104. Golden Gate. — Someone who has been offended, slighted, has an illumination as vivid as when agonizing pain lights up one's own body. He becomes aware that in the innermost blindness of love, that must remain oblivious, lives a demand not to be blinded. He was wronged; from this he deduces a claim to right and must at the same time reject it, for what he desires can only be given in freedom. In such distress he who is rebuffed becomes human. Just as love uncompromisingly betrays the general to the particular in which alone justice is done to the former, so now the general, as the autonomy of others, turns fatally against it. The very rebuttal through which the general has exerted its influence appears to the individual as exclusion from the general; he who has lost love knows himself deserted by all, and this is why he scorns consolation. In the senselessness of his deprivation he is made to feel the untruth of all merely individual fulfilment. But he thereby awakens to the paradoxical consciousness of generality: of the inalienable and unindictable human right to be loved by the beloved. With his plea, founded on no titles or claims, he appeals to an unknown court, which accords to him as grace what is his own and yet not his own. The secret of justice in love is the annulment of all rights, to which love mutely points. 'So forever cheated and foolish must love be.' [last quote is from Hölderlin's ode Tränen (Tears)]

My re-translation into rhymed verse

Golden Gate
Words and music © Jonathan Ochshorn 2019

So forever cheated and foolish must love be*

1. He's been offended and slighted, his body feels lit up with agonizing pain
They say that love is oblivious, yet no one wants this blindness to remain
He was wronged and deduces a claim to right, but all the same he must reject it
For only in freedom can what he most desires be effected
He who is rebuffed becomes human—when faced with such distress and isolation

2. As love betrays the general to the particular, in which—to the general alone—justice is done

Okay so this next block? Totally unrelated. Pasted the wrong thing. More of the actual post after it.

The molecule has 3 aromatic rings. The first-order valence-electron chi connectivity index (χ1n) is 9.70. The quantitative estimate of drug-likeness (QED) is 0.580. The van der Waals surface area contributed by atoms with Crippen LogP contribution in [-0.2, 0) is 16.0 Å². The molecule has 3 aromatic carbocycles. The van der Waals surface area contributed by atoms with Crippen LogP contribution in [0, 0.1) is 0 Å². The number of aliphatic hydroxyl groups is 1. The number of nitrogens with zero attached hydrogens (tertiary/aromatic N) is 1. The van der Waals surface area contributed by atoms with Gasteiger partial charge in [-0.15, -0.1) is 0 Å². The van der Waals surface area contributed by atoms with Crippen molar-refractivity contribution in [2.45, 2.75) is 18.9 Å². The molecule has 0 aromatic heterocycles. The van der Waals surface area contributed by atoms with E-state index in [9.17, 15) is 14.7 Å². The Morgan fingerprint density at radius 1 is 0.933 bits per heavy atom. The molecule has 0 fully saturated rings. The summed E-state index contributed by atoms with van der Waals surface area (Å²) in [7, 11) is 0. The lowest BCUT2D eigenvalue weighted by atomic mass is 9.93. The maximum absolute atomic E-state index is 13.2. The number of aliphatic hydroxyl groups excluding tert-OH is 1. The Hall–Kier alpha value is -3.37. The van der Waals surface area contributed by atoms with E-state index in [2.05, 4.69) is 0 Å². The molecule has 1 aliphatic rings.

So now the general—as the autonomy of others—turns against the loving one
The persuasive rebuttal made by the general infiltrates the mind
And appears to the individual as exclusion—from all of humankind
He who has lost love feels deserted—and this is why he scorns all consolation

3. Deprived without reason, the lie of individual fulfillment disturbs his restless night
Yet he awakes to the paradoxical consciousness of generality: love as human right
With his plea, founded on no titles or claims, he appeals to a court unknown
Which accords to him as grace what belongs to him and yet is not his own
Justice in love is the annulment of all rights—this is love's mute revelation

So forever cheated and foolish must love be*

* This line, as translated by Jephcott, is taken by Adorno from Hölderlin's ode Tränen (Tears)


Production notes:

Music arranged and produced by J. Ochshorn
Recorded with Logic Pro X software
Vocals: J. Ochshorn
Real instruments: J. Ochshorn (acoustic and electric guitars, harmonica)
Software instruments played live on midi keyboard: J. Ochshorn (drums and bass)
Recorded at home in Ithaca, NY, July 2019.

The tracks are done separately and sequentially, with the acoustic guitar played over the drum track. I made the video using Final Cut Pro, with me, my guitar, and my harmonica lip-syncing in front of a black drop cloth.